Pedal power lights up Rwanda
(CNN) — When night falls over Rwanda, many rural communities far removed from the country’s electricity grid descend into darkness.
Unplugged from the power lines, households in these areas rely mainly on fuel-based devices such as kerosene lamps for access to light. Such lanterns, however, are polluting and costly: They emit toxic fumes, pose fire hazards and also put a strain on family budgets.
But recently, an innovative solution has emerged to offer affordable and efficient electricity to low-income households while benefiting the communities by providing jobs to local populations.
Called POWERcycle, Nuru Energy says it has developed “the world’s first commercially available pedal generator” — a foot or hand-powered device that can recharge up to five modular light emitting diode (LED) lamps in approximately 20 minutes, as well as power mobile phones and radios.
The company says each of its portable LED lamps provides one week of light to a rural household. It also claims that its products are more affordable and reliable than other forms of off-grid offerings that have been developed in recent years, including solar lamps or home solar lighting systems.
“We looked around and said, well, what is the one energy resource that’s untapped in this environment? And human power really came to mind,” says Sameer Hajee, chief executive and co-founder of Nuru Energy.
Nuru Energy is a company offering affordable and efficient electricity to low-income households in rural Rwanda.
The company says its POWERcycle is “the world’s first commercially available pedal generator.”
The human-powered device can recharge up to five modular light emitting diode lamps in approximately 20 minutes.
The company says each of its portable lamps — called Nuru Light — provides one week of light to a rural household.
Nuru Energy says its power generator can also be used to recharge other low-power devices, such as radios and mobile phones.
According to Lighting Africa, 589 million people in the continent live without access to a public electricity facility.
Sameer Hajee, chief executive and co-founder of Nuru Energy, says the company has been approached by a number of potential joint venture partners to roll out the project in other parts of the continent.
Lighting up rural Africa
“We thought, well, if we can harness human energy in a way that we can create economic opportunity and low-power electricity, wouldn’t that be a game changing solution?”
According to Lighting Africa, a joint World Bank – IFC program developed to increase access to clean sources of energy for lighting, 589 million people in the continent live without access to a public electricity facility.
The group says African poor rural households and small businesses pay $10 billion per year for lighting purposes, while communities not connected to the grid spend $4.4 billion annually on kerosene.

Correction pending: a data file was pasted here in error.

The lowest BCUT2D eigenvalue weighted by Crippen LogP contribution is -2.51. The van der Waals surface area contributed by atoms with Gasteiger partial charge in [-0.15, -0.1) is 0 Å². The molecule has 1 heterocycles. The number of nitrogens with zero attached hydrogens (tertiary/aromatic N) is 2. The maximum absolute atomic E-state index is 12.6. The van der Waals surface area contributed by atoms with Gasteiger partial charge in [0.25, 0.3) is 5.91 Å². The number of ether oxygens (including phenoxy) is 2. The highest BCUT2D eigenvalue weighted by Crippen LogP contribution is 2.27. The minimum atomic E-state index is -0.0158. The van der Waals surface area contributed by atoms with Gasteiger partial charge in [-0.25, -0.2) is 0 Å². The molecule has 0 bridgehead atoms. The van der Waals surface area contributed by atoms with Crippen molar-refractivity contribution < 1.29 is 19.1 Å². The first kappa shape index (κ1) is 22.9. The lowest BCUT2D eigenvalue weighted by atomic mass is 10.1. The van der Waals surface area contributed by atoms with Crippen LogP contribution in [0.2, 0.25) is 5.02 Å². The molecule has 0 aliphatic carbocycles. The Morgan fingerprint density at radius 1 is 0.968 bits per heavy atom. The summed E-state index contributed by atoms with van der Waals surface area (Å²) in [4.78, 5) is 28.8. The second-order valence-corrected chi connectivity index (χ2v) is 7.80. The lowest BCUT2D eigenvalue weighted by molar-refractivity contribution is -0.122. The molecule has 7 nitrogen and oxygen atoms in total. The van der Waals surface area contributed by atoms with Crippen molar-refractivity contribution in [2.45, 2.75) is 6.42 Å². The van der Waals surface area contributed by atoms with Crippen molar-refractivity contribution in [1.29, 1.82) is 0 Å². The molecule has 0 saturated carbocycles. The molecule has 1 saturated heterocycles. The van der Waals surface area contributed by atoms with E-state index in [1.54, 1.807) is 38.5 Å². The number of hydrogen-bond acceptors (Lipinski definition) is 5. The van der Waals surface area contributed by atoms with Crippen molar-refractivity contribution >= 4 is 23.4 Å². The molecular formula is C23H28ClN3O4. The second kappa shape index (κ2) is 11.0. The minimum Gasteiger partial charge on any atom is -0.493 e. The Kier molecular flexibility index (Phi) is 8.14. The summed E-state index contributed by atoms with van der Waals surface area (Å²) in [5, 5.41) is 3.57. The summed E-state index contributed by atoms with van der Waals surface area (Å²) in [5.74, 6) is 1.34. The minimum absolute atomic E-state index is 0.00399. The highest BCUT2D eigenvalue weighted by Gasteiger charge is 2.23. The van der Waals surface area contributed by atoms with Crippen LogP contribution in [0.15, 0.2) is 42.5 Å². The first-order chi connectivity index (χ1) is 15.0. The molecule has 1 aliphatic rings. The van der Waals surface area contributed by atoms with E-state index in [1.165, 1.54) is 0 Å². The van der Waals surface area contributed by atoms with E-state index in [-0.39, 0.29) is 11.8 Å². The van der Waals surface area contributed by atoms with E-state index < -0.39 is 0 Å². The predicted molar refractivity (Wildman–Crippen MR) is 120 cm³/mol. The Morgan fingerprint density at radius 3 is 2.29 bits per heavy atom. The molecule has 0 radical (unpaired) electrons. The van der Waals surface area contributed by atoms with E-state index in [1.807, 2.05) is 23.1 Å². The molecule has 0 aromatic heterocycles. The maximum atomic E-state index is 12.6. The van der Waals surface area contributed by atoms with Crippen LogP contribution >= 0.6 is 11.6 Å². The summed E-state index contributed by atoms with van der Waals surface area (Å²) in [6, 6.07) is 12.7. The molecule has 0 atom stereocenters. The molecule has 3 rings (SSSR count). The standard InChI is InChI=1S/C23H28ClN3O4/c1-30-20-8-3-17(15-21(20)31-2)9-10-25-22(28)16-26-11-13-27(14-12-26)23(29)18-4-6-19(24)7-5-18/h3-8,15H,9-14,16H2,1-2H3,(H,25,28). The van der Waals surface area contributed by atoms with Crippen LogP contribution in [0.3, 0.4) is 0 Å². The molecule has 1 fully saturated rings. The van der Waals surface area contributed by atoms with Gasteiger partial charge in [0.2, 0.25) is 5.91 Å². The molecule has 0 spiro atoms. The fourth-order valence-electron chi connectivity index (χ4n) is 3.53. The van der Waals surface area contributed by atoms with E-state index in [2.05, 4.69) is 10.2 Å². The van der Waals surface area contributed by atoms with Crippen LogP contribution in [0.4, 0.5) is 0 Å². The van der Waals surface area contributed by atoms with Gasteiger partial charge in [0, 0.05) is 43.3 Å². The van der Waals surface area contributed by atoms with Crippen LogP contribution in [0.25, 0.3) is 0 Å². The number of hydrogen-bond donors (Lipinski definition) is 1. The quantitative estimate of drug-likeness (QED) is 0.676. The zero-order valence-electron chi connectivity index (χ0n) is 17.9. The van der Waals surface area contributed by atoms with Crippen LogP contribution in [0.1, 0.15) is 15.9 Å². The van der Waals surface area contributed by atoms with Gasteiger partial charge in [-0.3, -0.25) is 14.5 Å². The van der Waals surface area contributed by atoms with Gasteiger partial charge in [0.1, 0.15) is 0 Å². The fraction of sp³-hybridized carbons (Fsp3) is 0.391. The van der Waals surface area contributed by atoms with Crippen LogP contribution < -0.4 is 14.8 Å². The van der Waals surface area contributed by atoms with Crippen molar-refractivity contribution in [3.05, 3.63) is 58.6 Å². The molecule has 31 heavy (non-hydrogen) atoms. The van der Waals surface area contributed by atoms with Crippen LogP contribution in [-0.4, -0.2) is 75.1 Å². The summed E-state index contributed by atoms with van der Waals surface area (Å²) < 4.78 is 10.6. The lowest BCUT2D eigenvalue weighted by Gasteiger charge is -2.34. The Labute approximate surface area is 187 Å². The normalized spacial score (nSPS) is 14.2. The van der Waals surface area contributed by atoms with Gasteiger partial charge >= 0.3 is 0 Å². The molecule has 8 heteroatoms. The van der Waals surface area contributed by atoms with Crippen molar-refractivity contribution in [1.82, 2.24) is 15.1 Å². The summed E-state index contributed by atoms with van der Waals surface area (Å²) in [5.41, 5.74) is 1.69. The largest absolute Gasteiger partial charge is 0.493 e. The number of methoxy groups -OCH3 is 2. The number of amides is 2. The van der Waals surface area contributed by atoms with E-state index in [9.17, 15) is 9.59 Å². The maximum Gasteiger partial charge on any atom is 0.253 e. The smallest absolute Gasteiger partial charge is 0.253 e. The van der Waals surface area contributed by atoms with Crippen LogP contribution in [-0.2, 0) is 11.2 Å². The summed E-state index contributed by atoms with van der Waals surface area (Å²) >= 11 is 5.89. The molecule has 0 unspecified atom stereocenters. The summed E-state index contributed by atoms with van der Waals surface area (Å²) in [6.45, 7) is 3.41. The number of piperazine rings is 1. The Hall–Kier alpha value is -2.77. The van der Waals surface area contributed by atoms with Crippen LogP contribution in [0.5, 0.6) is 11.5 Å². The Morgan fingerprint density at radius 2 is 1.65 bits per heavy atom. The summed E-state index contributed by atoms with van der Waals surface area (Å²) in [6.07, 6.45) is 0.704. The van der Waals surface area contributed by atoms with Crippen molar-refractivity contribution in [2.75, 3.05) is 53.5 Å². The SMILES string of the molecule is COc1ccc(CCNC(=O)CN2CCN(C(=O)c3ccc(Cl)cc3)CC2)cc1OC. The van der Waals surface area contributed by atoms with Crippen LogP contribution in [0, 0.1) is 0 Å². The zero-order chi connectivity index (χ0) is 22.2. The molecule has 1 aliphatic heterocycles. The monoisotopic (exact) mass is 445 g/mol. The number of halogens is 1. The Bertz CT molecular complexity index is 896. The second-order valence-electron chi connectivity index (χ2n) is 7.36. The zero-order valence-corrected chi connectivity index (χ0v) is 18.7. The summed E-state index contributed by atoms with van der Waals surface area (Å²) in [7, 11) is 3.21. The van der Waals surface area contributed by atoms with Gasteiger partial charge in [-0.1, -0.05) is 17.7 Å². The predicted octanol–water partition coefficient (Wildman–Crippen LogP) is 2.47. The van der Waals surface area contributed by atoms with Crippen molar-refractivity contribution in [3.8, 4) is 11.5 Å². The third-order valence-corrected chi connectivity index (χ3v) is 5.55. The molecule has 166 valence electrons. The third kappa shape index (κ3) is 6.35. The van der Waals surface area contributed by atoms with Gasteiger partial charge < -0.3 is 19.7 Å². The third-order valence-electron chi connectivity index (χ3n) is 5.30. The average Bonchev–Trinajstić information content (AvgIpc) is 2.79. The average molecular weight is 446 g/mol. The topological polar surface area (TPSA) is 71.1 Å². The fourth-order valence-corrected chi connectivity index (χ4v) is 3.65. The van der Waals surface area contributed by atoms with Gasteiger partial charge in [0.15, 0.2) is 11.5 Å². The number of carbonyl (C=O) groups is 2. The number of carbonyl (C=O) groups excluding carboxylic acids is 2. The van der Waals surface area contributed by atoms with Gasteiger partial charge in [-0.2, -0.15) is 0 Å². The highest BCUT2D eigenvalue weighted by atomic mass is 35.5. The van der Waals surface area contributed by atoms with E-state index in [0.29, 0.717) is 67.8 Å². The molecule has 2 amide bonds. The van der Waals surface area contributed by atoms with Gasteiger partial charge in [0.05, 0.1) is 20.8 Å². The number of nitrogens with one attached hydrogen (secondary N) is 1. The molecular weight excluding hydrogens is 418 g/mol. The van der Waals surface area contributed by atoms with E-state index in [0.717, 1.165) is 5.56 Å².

Looking to address the issue of energy poverty, Hajee, a social entrepreneur with a lot of experience in international development, spent more than a month in Rwanda in 2008, trying to figure out what were the energy needs of the country’s off-grid population.
What he found out was “actually quite basic [energy needs],” he says. “It’s light, it’s cooking, it’s mobile phone recharging and radio.”
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With help from the World Bank, Hajee co-founded Nuru Energy and in 2009 the company started testing its products in the field.
Hajee quickly realized, however, that innovative technology was not enough for the project to be successful in a place like rural Rwanda. His company also needed to adopt a creative approach in the distribution front.
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“We couldn’t just sell product — we had to actually get involved in the value chain downstream,” he says. “We thought, well, if the generator can recharge five lights so quickly, could this not be the basis of a recharging business for a local entrepreneur?”
As a result, the company decided not to sell its products directly to customers. Instead, it set up a network of village-level entrepreneurs who are responsible for marketing, selling, and recharging the lights.
Hajee says this unique model of distribution has revolutionized the lives of both micro-entrepreneurs and customers.
“If you look at this from the standpoint of the customer,” says Hajee, “they would purchase the light for $6 and then they would pay about 20 U.S. cents per week for lighting. This is compared to about $2 a week that they would spend on kerosene before. So it’s 10 times cheaper solution for them.
“From the entrepreneur’s perspective, in 20 minutes of pedaling, they’re recharging five lights, earning about $1 — any of us that work in Africa know that that’s much more than people make in an entire day. So it’s a huge value proposition for the customer and for the entrepreneur.”
Hajee notes that this model can easily be emulated across rural Africa. He says that Nuru Energy, which currently focuses on East Africa and India, has already been approached by a number of potential joint venture partners to roll out the project in other parts of the continent.
“I really hope that what we’re providing here is a stopgap solution to the immediate energy needs of…rural populations,” says Hajee. “What I would really hope is that, you know, there’s certainly effort needed in providing grid quality electricity to these populations. It’ll take some time.”